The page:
Examples of Compound Interest & Simple Interest

Examples of Compound Interest & Simple Interest
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Whether an investment pays simple interest or compounds the interest earnings has a significant impact on the future value of that investment. With a simple interest investment, you earn the same amount of interest each period – monthly, semi-annually or annually.

Compounding interest accrues to the investment, resulting in investment value growth and an increasing investment stream over time. For investors, the income stream from an investment may be interest or dividends, depending on the type of investment.

Bonds – Simple Interest

Investment bonds – government, municipal or corporate – pay simple interest. The coupon rate of a bond details how much interest a bond pays.

For example, a ​$100,000​ bond with a 6 percent coupon rate will pay an investor ​$3,000​ every 6 months until the bond matures. At maturity the ​$100,000​ face amount will be paid to the investor. As a simple interest investment, the ​$6,000​ in interest will be earned each year and not increase.

Zero Coupon Bonds – Compound Interest

An exception to the bonds that pay simple interest are zero-coupon bonds. These bonds are purchased at a discount to the face value and the interest is earned as the bond increases in value towards the maturity value. You only receive your interest when the bond matures, explains Investor.gov.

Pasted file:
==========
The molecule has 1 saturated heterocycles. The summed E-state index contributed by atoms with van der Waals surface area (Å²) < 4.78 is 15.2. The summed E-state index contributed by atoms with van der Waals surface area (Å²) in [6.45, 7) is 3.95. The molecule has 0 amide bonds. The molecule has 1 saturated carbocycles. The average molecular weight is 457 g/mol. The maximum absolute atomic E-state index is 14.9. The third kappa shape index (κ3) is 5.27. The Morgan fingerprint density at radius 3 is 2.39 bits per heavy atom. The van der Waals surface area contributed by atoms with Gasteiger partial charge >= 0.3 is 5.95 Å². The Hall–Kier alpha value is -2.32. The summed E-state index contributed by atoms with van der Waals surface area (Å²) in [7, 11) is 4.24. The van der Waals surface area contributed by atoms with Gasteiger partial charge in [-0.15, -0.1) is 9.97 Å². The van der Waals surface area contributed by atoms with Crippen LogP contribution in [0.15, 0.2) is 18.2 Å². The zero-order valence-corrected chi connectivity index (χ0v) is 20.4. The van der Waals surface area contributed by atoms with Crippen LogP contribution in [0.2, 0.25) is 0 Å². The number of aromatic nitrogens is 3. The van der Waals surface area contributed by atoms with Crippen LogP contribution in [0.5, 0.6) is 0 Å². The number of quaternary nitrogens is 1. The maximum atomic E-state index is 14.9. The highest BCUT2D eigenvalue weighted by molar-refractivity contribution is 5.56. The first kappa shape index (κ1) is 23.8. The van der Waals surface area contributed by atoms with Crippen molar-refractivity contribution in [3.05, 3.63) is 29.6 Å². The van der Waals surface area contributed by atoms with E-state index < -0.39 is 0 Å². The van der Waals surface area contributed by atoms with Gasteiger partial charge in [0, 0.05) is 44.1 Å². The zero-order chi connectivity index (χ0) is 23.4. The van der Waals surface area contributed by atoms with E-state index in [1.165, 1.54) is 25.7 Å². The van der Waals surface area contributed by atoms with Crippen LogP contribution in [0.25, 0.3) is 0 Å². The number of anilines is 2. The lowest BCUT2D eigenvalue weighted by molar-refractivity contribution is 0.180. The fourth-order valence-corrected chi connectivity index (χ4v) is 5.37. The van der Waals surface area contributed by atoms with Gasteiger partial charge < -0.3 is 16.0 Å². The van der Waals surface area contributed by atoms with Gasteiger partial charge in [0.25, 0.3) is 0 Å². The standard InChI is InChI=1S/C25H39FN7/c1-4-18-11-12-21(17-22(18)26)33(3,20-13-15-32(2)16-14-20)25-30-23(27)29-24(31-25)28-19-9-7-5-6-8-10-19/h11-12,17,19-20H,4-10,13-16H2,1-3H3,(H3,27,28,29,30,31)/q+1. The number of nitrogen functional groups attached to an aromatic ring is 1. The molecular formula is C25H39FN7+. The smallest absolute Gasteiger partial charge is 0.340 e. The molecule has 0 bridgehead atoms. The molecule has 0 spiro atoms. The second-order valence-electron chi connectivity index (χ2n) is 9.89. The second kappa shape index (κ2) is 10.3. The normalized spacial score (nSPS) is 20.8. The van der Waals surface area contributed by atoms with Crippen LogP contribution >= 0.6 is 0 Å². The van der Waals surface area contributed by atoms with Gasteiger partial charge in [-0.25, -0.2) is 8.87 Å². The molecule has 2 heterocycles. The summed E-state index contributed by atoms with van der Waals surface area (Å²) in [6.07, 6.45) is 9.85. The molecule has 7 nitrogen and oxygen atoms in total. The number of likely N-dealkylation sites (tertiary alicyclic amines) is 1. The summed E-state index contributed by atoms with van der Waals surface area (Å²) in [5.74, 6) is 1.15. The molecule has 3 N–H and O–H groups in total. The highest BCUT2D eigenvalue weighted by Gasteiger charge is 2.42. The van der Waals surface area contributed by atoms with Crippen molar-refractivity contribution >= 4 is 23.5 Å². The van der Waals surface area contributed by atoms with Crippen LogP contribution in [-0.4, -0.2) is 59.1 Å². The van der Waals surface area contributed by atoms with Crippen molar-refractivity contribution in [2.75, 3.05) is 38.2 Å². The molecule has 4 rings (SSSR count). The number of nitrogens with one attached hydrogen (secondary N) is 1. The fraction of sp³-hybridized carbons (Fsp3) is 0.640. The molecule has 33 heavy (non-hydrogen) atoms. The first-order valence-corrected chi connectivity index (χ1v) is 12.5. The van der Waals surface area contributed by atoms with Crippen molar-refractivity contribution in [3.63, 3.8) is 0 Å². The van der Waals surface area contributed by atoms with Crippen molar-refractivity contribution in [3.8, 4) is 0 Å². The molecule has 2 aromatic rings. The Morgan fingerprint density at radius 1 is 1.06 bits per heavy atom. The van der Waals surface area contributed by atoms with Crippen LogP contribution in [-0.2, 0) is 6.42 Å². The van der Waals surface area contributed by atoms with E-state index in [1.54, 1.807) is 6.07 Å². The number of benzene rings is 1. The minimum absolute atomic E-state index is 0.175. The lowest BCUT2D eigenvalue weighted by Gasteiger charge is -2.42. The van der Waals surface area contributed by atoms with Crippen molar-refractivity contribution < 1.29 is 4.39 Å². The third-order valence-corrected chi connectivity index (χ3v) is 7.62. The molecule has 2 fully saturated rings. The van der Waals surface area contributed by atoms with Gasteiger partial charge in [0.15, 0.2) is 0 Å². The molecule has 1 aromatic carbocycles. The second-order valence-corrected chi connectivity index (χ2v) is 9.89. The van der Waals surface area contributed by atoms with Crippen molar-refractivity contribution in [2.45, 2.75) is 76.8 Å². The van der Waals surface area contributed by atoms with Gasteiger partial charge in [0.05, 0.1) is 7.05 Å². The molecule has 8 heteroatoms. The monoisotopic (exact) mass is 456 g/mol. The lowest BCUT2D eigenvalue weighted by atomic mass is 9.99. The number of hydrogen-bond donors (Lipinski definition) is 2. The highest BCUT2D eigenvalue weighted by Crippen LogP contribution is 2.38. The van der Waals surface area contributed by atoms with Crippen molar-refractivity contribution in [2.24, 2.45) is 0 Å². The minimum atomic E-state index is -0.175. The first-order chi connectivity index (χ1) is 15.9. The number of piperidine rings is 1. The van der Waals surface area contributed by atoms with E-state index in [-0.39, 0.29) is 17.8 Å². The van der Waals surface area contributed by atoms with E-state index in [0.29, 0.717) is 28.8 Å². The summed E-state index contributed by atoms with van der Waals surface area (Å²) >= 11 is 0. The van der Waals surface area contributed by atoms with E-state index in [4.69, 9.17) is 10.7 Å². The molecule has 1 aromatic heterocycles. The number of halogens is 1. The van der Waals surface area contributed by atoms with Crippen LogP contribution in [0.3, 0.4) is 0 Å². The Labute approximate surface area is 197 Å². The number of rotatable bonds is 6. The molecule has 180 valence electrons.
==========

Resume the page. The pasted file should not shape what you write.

So, you might buy a ​$100,000​ bond for approximately ​$60,000​, with the interest compounding at roughly 3 percent until it reaches ​$100,000​ in value in 15 years.

Savings Bonds – Compound Interest

U.S. savings bonds, in the form of series EE and series I bonds, earn compound interest, which will compound for up to ​30 years​ after a bond is purchased. Series EE bonds earn a fixed rate of interest for the life of a bond. Series I bonds earn interest adjusted every ​six months​ for the rate of inflation.

Both types of savings bonds earn and accrue interest monthly. The interest on these bonds compounds semi-annually.

Whether an investment pays simple interest or compounds the interest earnings has a significant impact on the future value of that investment.

Stocks and ETFs – Dividends

Stock and exchange traded fund (ETF) shares held in a brokerage account earn simple interest in the form of dividends. The dividend earnings from these investment types will be credited to the cash balance of an investor's brokerage account. To keep the dividend earnings working, an investor must use the money in her brokerage cash balance to buy additional shares of stocks or ETFs.

Mutual Funds – Compound Interest

A mutual fund account allows an investor to elect automatic reinvestment of a fund's dividends into more shares of the fund. This feature allows investments in the simple interest bonds or stocks to become compounding investments.

A mutual fund is required to pay out interest or dividends earned by the fund's portfolio to investors in the form of dividends. Most bond mutual funds pay monthly dividends and many stock mutual funds pay quarterly dividends, all of which can be reinvested to compound the growth of a fund account.